Sari stories

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Catwalk. Designers. Labels. Trends. Shopping. London. The capital’s most-anticipated fashion event is back in full swing this week. For a humble change of perspective (and I’m no fashion guru), I share my dadima’s words of wisdom on sari* fashion, and hope it makes you feel good about yourself, recycling those hidden treasures, and not following trends for the sake of looking popular!

With wedding season fast approaching (in my family anyway), my sister, mum and I have been exploring possible Indian outfits – it could be an expensive affair with three fussy women. Luckily, we’re all for recycling! Last night, after enjoying a delicious home-cooked meal by my dadima, we took a trip down memory lane and pulled out dadima’s (and mum’s) old sari collection – and what a fun evening it was!

Having never seen them before, other than in photo albums, my sister and I weren’t sure of what to expect. Dadima was very excited to show us, and it ended up becoming a storytelling session of the good ol’ days, sprinkled with wise words of fashion wisdom. Dadima perched on her bed and nonchalantly gestured towards her wardrobe. My sister opened the doors and heaved one of the old-fashioned suitcases onto the bed. I opened the first case to reveal carefully folded saris – you would think they’d never seen the light of day.

So typical of dadima – she’s always taught me to look after my clothes and not worry about fashion trends – “Just make sure you wear clean, good quality clothes, and always eat quality food” (see her quote in dadima’s book, Santosh’s chapter). Anyway, dadima was smiling when my sister and I marvelled at the vibrant splashes of emerald green, royal purple and golden yellow, as we carefully removed each silk sari, spreading them over the bed to reveal a rainbow of colours. She said in Punjabi: “You don’t make them like these nowadays – good job I held onto them!” My mum looked nostalgically at the 80’s-themed display of brocades and silks.

Mum thanked dadima for keeping her saris so well, joking that she told her to give them away at the time. “Why would I give them away when they are so special?” dadima smiled – “I knew that one day your girls might want to wear them”. Too right, dadima – we loved most of them! And before I knew it, my sister had taken one mirror, draping the saris over her shoulder and analysing their potential. Dadima’s interjections of “Oh beautiful!” and “What more do you want?!” made us laugh. Whilst my sister and I were exploring, mum and dadima were reminiscing about specific occasions when each sari was worn. “I don’t think you even wore that once!”, dadima would say. Mum remembered a story for each sari, convincing her that she did wear them all: “I promise I did. It was the time when so-and-so invited us for roti at their house, and I wore this one at dad’s birthday”. When it came to folding the saris away, dadima would not let the sari material touch the floor, and told us to always fold with the embroidery on the inside. “You have to look after your clothes my child. It’s not all about expensive labels, but good quality materials that last. Always take pride in what you have before buying more and filling your wardrobes.”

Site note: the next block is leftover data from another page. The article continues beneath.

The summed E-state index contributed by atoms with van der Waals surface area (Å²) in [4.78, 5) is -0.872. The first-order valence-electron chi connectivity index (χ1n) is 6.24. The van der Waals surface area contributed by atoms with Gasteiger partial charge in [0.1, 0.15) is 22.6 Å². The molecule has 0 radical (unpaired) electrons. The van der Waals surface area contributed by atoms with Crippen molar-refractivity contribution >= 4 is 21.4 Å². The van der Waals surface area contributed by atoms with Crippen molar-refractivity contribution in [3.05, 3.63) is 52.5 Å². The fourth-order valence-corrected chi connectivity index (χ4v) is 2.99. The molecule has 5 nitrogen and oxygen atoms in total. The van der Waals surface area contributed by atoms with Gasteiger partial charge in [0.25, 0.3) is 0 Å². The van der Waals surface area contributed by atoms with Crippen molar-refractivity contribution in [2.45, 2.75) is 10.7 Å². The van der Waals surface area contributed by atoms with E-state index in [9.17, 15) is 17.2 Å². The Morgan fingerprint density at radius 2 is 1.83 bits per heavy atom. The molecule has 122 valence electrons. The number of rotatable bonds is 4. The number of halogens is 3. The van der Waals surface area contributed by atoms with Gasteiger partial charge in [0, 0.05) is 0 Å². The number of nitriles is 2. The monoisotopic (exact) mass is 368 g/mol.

One thing is for sure, there’s always a story full of wisdom behind a great woman (or man) who is a great cook – and anyone would be naive to think that dadima’s story is confined the kitchen – fashion is just one example. The same love and care which goes into looking after my dadima’s clothes, also applies to her cooking, and her fussiness in choosing ingredients. What wisdom do your elders share with you about fashion tips and clothes?

I’m no fashion expert, but I’ve learnt some wise lessons about wearing what you like, not living in a throw-away society for the sake of being ‘fashionable’. There’s a lot of pressure on girls and women to have a certain look, but it can be expensive at times! Sometimes, old is classic and chic, and the finesse comes in how you wear and carry a piece of clothing! If I wear any of these saris in the upcoming months, I’ll post photos. Please send me photos of any of your treasured clothing or grandmother’s fashion advice.

*A sari is a garment made from a long length of material (such as silk) and originates with the female clothing of South Asia. It’s a versatile, statement item which has experienced many trends over the years, and is an integral part of Indian fashion.

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